One never knows when a moment may come

In this time of fear and stress and panic, sickness and death, heroism and cowardice, wisdom and stupidity, moments, brief moments, can stand out and take on outsized meaning.

I’ve written a bit about some of these moments I’ve noticed. The quiet that seems to have descended on all of us, some of which can be frightening, but some of which can be blissful. I’ve written about the comfort that can come from the most mundane moments in life, and how it can tether you to reality, and help you to keep from drowning in your own fear and panic and those internal voices that threaten to overwhelm you. I’ve written and will keep writing and keep publishing in the hopes that these small personal insights will help the folks that read them, help you all keep your demons at bay, as they help me with mine.

I’m a romantic slob. It’s a part of my nature. I cried in Star Trek II when Spock died. I watch Sound of Music sometimes and turn off my snark circuit, because sometimes you need to bathe in the catharsis of schmaltz. And deep down, I think the most cynical in us needs those moments, just to reacquaint ourselves with the fact that, yes, there is real beauty out there, and it’s okay to appreciate it. It’s okay, in fact, to let it overwhelm you. Even if it’s just for a minute or two, when no one’s watching.

I was walking the dogs and listening to my iPhone on my headphones. As I was passing under a tree, The Beatles’ Blackbird came on, and a bird above me was singing along with it. All through the song I stood there, entranced, the song and the birds on the track in my headphones singing along with the real bird in the tree above as the light was fading slowly from the evening sky.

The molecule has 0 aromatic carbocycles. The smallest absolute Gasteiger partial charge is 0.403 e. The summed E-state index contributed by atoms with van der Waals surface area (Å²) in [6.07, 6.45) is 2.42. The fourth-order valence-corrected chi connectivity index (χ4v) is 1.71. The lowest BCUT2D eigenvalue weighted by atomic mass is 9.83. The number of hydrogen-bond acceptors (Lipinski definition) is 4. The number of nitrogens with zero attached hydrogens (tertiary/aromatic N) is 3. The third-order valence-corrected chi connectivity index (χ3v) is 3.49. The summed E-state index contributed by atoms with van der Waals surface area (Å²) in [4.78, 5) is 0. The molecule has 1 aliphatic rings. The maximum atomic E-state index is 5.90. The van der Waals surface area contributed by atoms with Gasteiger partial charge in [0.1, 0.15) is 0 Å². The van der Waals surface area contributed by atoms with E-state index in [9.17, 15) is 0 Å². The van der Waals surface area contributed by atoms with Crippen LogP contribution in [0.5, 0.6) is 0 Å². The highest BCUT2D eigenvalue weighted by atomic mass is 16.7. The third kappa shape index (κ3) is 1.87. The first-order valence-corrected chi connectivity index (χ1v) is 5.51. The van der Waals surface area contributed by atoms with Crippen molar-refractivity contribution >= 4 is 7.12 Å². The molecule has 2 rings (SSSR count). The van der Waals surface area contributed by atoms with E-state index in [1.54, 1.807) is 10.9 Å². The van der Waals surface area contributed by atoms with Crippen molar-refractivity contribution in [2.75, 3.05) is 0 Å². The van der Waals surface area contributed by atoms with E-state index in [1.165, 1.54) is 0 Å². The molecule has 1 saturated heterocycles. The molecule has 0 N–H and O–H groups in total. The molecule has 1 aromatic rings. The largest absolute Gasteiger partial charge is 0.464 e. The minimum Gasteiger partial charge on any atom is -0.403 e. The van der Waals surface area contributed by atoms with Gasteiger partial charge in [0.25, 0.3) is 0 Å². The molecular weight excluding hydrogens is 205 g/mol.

It was such a powerful moment of transcendent, heart-stopping beauty, right now, amidst so much fear and suffering and death, I just burst into tears from the sudden loveliness of it. I stood there, listening to the bird and the song and a young Paul McCartney singing alone, accompanying himself on the guitar, tears literally streaming down my voice, overcome. Nature, and a bird, and a song, all combined just for a moment of perfection, and I was there.

And I wanted to share it. Share it with you all.

I hugged myself there, on the sidewalk, the dogs waiting patiently, the light still slowly fading, my eyes wet. I paused the music after the song ended and pulled off the headphones. The bird had stopped singing too, as if she had sensed she needed to acknowledge something too. There was a faint rumble of a truck on the road, a ways away. A runner turned into the road heading towards me. A squirrel gave me a look. The dogs waited. The world kept turning, as it does.

Life can be so hard sometimes. And then it can touch us, just like that.